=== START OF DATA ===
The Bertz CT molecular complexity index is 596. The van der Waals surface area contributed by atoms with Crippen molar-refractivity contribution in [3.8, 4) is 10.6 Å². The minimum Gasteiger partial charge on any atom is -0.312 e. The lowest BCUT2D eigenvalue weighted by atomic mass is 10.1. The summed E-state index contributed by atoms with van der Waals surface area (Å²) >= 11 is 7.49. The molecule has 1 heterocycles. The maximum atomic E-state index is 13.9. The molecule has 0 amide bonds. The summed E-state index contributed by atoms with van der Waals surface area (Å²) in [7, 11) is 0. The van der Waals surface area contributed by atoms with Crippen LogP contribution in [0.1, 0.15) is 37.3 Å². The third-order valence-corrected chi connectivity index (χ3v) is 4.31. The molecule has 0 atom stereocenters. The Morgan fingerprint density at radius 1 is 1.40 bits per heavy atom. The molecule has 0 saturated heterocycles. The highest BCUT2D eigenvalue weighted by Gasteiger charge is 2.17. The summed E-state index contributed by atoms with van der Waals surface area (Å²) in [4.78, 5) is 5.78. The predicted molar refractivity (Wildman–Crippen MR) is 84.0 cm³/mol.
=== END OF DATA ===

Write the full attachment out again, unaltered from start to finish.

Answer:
The Bertz CT molecular complexity index is 596. The van der Waals surface area contributed by atoms with Crippen molar-refractivity contribution in [3.8, 4) is 10.6 Å². The minimum Gasteiger partial charge on any atom is -0.312 e. The lowest BCUT2D eigenvalue weighted by atomic mass is 10.1. The summed E-state index contributed by atoms with van der Waals surface area (Å²) >= 11 is 7.49. The molecule has 1 heterocycles. The maximum atomic E-state index is 13.9. The molecule has 0 amide bonds. The summed E-state index contributed by atoms with van der Waals surface area (Å²) in [7, 11) is 0. The van der Waals surface area contributed by atoms with Crippen LogP contribution in [0.1, 0.15) is 37.3 Å². The third-order valence-corrected chi connectivity index (χ3v) is 4.31. The molecule has 0 atom stereocenters. The Morgan fingerprint density at radius 1 is 1.40 bits per heavy atom. The molecule has 0 saturated heterocycles. The highest BCUT2D eigenvalue weighted by Gasteiger charge is 2.17. The summed E-state index contributed by atoms with van der Waals surface area (Å²) in [4.78, 5) is 5.78. The predicted molar refractivity (Wildman–Crippen MR) is 84.0 cm³/mol.